FOOTBALL: Why Don’t Argentina Have Any Black Players? – Video

FOOTBLL: Why Don’t Argentina Have Any Black Players? – Video

Whilst neighbouring Uruguay and Brazil have had plenty of black footballers, including their greatest players of all time in the forms of Pele and Jose Andrade, the same cannot be said for Argentina. Despite sharing a similar colonial past to their near neighbours, Argentina’s black population is a fraction of the nation’s around them, and following a question from a subscriber during the 2018 World Cup, HITC Sevens takes a look at why that is the case.

USA: US influence in the Americas is waning – The Long View by David Jessop

Sunday | June 26, 2022 – Jamaica Gleaner

The recently ended Summit of the Americas will likely be best remembered for the US decision not to invite Cuba, Venezuela, and Nicaragua, the chaotic unprepared way in which Washington tried to manage this, and the decision by some hemispheric leaders, most notably Mexico’s president, not to attend.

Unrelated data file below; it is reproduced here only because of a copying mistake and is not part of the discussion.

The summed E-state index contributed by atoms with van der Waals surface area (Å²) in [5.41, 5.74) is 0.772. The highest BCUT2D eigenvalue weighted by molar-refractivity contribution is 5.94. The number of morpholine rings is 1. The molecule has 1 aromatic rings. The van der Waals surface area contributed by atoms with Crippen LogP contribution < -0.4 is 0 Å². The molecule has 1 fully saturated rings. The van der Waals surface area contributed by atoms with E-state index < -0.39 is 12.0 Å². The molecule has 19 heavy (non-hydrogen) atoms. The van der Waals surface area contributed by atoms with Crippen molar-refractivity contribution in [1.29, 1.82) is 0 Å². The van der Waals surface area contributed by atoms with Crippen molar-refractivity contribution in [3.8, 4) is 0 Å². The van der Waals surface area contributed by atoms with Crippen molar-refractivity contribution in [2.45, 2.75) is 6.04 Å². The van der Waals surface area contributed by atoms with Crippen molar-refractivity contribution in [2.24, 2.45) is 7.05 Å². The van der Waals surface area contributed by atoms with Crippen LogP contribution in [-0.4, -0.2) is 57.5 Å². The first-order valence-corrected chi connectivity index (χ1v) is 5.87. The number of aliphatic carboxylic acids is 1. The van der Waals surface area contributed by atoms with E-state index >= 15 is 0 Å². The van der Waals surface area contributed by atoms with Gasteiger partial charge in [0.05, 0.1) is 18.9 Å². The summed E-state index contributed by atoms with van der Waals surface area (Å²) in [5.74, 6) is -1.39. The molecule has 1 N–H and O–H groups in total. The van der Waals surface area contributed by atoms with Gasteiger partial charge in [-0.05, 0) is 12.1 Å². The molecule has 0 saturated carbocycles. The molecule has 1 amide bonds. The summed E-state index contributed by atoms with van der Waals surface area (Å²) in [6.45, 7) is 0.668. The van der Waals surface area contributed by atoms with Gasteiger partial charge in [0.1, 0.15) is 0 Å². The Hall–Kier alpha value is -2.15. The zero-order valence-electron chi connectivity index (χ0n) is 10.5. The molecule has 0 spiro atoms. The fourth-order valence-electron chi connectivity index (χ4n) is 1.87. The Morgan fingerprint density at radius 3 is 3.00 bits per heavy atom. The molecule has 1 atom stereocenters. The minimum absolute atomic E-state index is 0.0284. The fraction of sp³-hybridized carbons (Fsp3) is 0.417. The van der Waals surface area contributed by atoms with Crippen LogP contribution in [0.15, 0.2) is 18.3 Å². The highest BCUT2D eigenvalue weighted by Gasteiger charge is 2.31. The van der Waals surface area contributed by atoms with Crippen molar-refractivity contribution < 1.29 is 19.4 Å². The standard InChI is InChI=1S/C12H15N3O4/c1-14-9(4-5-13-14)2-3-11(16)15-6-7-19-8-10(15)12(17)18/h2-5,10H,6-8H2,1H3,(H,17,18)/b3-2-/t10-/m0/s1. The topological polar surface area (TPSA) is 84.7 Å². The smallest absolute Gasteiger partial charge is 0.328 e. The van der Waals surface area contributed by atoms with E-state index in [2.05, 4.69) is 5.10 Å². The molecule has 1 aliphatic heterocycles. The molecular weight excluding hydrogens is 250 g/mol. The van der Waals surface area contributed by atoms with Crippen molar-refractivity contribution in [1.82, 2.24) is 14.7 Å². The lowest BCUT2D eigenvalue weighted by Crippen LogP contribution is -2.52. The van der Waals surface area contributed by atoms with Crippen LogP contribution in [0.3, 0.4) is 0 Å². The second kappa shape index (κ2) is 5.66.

While this may be unfair in terms of substance, it is a real indication that in the longer term, the United States’ influence in the Americas is waning and that others sense opportunity for influence or division.

Despite this, the Los Angeles summit had multiple positive short to medium-term outcomes and saw a consensus among participants on several shared concerns.            Continue reading

EDUCATION: Latin America and Caribbean students adversely affected by COVID-19

– New World Bank-UNICEF report calls for urgent action to mitigate the learning crisis in wake of COVID-19

Jun 24, 2022- Kaieteur News – PANAMA CITY/WASHINGTON D.C., June 23, 2022 – Four in five sixth graders in Latin America and the Caribbean (LAC) are expected to lack basic reading comprehension proficiency, according to a report issued on Thursday June 23, 2022 by the World Bank and UNICEF, in collaboration with UNESCO.